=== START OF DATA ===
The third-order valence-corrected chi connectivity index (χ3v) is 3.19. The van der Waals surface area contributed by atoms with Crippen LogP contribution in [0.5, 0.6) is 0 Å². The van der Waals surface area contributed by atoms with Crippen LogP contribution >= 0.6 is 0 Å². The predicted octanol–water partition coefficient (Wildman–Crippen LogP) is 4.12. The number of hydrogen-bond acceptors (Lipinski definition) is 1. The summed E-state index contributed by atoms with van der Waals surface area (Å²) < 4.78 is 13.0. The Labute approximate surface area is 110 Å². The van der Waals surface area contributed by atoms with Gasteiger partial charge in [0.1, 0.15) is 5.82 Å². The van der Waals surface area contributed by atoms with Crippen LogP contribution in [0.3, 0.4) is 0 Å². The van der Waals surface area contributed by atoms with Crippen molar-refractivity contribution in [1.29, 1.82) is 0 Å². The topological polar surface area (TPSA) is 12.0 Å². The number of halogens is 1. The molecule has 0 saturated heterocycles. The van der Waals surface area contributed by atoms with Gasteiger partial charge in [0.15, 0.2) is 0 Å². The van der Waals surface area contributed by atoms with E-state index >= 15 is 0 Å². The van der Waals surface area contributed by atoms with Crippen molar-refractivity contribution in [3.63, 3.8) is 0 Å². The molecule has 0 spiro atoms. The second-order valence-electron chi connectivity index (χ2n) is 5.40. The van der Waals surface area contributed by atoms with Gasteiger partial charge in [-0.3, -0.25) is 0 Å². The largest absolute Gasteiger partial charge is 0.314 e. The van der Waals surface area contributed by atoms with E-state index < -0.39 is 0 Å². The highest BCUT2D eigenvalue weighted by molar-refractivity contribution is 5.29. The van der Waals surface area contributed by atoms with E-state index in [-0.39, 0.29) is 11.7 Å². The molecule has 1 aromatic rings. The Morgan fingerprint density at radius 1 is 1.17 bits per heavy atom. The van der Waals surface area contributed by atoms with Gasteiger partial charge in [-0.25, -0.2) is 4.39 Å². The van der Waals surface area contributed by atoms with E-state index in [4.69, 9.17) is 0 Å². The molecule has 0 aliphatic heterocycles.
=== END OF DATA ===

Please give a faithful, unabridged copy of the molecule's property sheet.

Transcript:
The third-order valence-corrected chi connectivity index (χ3v) is 3.19. The van der Waals surface area contributed by atoms with Crippen LogP contribution in [0.5, 0.6) is 0 Å². The van der Waals surface area contributed by atoms with Crippen LogP contribution >= 0.6 is 0 Å². The predicted octanol–water partition coefficient (Wildman–Crippen LogP) is 4.12. The number of hydrogen-bond acceptors (Lipinski definition) is 1. The summed E-state index contributed by atoms with van der Waals surface area (Å²) < 4.78 is 13.0. The Labute approximate surface area is 110 Å². The van der Waals surface area contributed by atoms with Gasteiger partial charge in [0.1, 0.15) is 5.82 Å². The van der Waals surface area contributed by atoms with Crippen LogP contribution in [0.3, 0.4) is 0 Å². The van der Waals surface area contributed by atoms with Crippen molar-refractivity contribution in [1.29, 1.82) is 0 Å². The topological polar surface area (TPSA) is 12.0 Å². The number of halogens is 1. The molecule has 0 saturated heterocycles. The van der Waals surface area contributed by atoms with Gasteiger partial charge in [0.15, 0.2) is 0 Å². The van der Waals surface area contributed by atoms with E-state index >= 15 is 0 Å². The van der Waals surface area contributed by atoms with Crippen molar-refractivity contribution in [3.63, 3.8) is 0 Å². The molecule has 0 spiro atoms. The second-order valence-electron chi connectivity index (χ2n) is 5.40. The van der Waals surface area contributed by atoms with Gasteiger partial charge in [-0.3, -0.25) is 0 Å². The largest absolute Gasteiger partial charge is 0.314 e. The van der Waals surface area contributed by atoms with E-state index < -0.39 is 0 Å². The highest BCUT2D eigenvalue weighted by molar-refractivity contribution is 5.29. The van der Waals surface area contributed by atoms with E-state index in [-0.39, 0.29) is 11.7 Å². The molecule has 1 aromatic rings. The Morgan fingerprint density at radius 1 is 1.17 bits per heavy atom. The van der Waals surface area contributed by atoms with Gasteiger partial charge in [-0.25, -0.2) is 4.39 Å². The van der Waals surface area contributed by atoms with E-state index in [4.69, 9.17) is 0 Å². The molecule has 0 aliphatic heterocycles.